The Coast News Group

Letters to the Editor

Boardwalk relocation

As part of the ongoing restoration of the San Dieguito Lagoon the time has come to restore the South Overflow Lot at the Del Mar Fairgrounds to its natural (or as natural as feasible) state.

Bisecting this site is a boardwalk. While supporters of this boardwalk are well intentioned, the original Coastal Development Permit considered the future restoration project in issuing the placement of the boardwalk as an interim location until restoration takes place. It was a Special Condition granted temporarily until the restoration work started.

There has been much misinformation about the relocation of the boardwalk. Claims have been made that the boardwalk will not be relocated, yet it is stated in the original Coastal Development Permit that it will be moved to the periphery of the restoration area. The relocation of the boardwalk is the fiscal responsibility of the 22nd District Agricultural Association (22nd DAA).

While the environmentally sensitive habitat areas are currently disturbed, restoration can only take place if the area is returned to a natural state.

The boardwalk splits the area most in need of restoration and should be moved to the inland edge of the restoration site to assure the restoration is effective.

The importance of preserving and restoring as much environmentally sensitive habitats as possible must be a priority before it is all gone.

While there may be a push to support the present location of the boardwalk the Coastal Act (the California Coastal Act is the one that assures you access to the beach, sand on the beach, protection of sensitive habitats and coastal views to enjoy) does not support permanent placement of the boardwalk in an environmentally sensitive habitat area (ESHA).

Pamela Heatherington,

San Diego


Disappointed by building heights

Many residents are disappointed by the vote at the March 18 Carlsbad Planning Commission Meeting that recommends to the City Council an amendment to allow taller buildings in Carlsbad.   Two hotels have requested permission to add a 4th floor (the Carlsbad standard is three floors) in a building with a 45-foot height (a height approval is also needed).  By offering ocean view rooms on the fourth floor, the two hotel chains stated that they would then be able to obtain more revenue from these rooms.

We hope, when the final vote goes before the City Council, that the Council Members advocate for the residents of Carlsbad, not for the profit of the hotels. We hope they will uphold the scenic and uncluttered beauty of our city and Envision Carlsbad’s defining attribute, “small-town feel of our beach-side community,” for all residents and visitors to Carlsbad.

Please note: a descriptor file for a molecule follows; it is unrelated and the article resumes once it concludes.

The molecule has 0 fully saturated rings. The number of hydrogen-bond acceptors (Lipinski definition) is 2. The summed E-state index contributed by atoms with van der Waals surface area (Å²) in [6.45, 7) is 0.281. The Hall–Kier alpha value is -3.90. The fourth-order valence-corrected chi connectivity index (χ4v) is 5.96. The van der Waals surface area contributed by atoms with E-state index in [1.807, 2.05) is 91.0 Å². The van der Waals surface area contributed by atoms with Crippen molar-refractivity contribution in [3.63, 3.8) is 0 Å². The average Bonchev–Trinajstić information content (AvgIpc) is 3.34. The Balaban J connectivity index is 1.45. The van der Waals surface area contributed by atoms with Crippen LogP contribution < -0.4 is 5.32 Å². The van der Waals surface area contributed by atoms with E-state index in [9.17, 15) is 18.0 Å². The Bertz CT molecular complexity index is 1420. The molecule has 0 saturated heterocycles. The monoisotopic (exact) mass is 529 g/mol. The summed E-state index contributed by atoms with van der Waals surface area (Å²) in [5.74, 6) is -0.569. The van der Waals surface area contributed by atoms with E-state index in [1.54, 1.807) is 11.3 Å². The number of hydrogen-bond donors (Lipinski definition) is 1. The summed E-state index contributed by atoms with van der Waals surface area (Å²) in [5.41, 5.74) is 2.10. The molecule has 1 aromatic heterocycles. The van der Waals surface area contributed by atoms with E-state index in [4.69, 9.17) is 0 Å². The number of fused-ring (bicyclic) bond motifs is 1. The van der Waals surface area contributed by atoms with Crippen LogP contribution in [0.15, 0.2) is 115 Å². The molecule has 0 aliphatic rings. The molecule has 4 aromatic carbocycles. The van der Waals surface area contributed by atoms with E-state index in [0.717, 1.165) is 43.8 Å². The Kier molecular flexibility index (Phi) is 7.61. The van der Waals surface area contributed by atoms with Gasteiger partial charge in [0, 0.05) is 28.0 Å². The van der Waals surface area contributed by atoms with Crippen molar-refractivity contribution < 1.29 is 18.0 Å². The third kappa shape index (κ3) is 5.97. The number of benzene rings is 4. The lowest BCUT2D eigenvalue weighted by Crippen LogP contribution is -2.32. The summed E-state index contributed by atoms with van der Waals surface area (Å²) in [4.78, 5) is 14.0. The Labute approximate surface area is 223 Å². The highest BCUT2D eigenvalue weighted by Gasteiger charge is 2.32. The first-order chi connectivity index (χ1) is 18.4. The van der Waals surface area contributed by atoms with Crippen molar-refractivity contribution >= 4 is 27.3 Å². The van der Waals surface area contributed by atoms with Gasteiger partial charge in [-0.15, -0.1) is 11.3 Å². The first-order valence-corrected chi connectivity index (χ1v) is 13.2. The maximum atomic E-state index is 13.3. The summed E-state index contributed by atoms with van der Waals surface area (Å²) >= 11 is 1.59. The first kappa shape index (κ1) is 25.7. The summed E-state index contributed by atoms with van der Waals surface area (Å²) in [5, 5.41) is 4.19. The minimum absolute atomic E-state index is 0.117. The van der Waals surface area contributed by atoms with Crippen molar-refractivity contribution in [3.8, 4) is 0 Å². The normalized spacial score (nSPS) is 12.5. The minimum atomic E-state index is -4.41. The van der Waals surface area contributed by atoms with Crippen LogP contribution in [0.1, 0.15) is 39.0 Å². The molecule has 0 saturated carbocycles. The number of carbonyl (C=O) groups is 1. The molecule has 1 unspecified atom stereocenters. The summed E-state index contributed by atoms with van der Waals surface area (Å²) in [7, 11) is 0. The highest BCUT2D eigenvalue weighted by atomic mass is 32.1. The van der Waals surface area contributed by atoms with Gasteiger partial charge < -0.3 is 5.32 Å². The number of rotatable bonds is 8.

With this amendment, Carlsbad will have FOUR floors of bright lights at night instead of three; thus, the resort will appear much larger and more noticeable than any other hotel in Carlsbad.

The residents were well served when Commissioner Scully (who cast the lone vote against the amendment) rightfully pointed out that, without the amendment, the two hotels can still build a beautiful quality hotel within three floors as all the other hotels in Carlsbad have done.

Now, with the approved additional floor, the resort will obviously impact the countryside.

At the meeting, the hotels claimed that four floors “will give more open space”.  Regardless, the resort will be larger.

The argument of “more open space” could support requests to add floors to any commercial building in the city.  Thank goodness, the buildings in Carlsbad are only three stories, wider rather than higher and thus less obtrusive.

Thank you Carlsbad Council for generally, in the past, not approving more floors, more lights, more obstruction of the panoramic views.

Each Commissioner mentioned a concern for setting a bad precedent, yet five Commissioners voted for the precedent-setting amendment.  Other hotels (and commercial developers) will justifiably say that, if the Commission granted approval to these two hotels, then they too want to “improve their amenities” and gain “a view of the ocean” with more floors.  They will capitalize on this new amendment and could rightfully call it favoritism to specific hotel chains if they too don’t get amendments to achieve “better resort amenities.”  In fact, at the meeting on March 18, the hotel management company also pointed out a precedent that was set years ago.  These two hotel chains want similar treatment given to another hotel in Aviara that exceeds the standard height and number of floors.  When will it stop?  It won’t.

The Commissioners frequently said that they will be more vigilant in the future about more floors in tall buildings — why not now?

The fight for the residents isn’t over.  Only the Planning Commission voted to approve the additional floor within the additional height.

It still needs to be approved by the Council Members who must continue to stand firm against the push for taller buildings…. that have more floors to light up the sky.

Madeleine Szabo,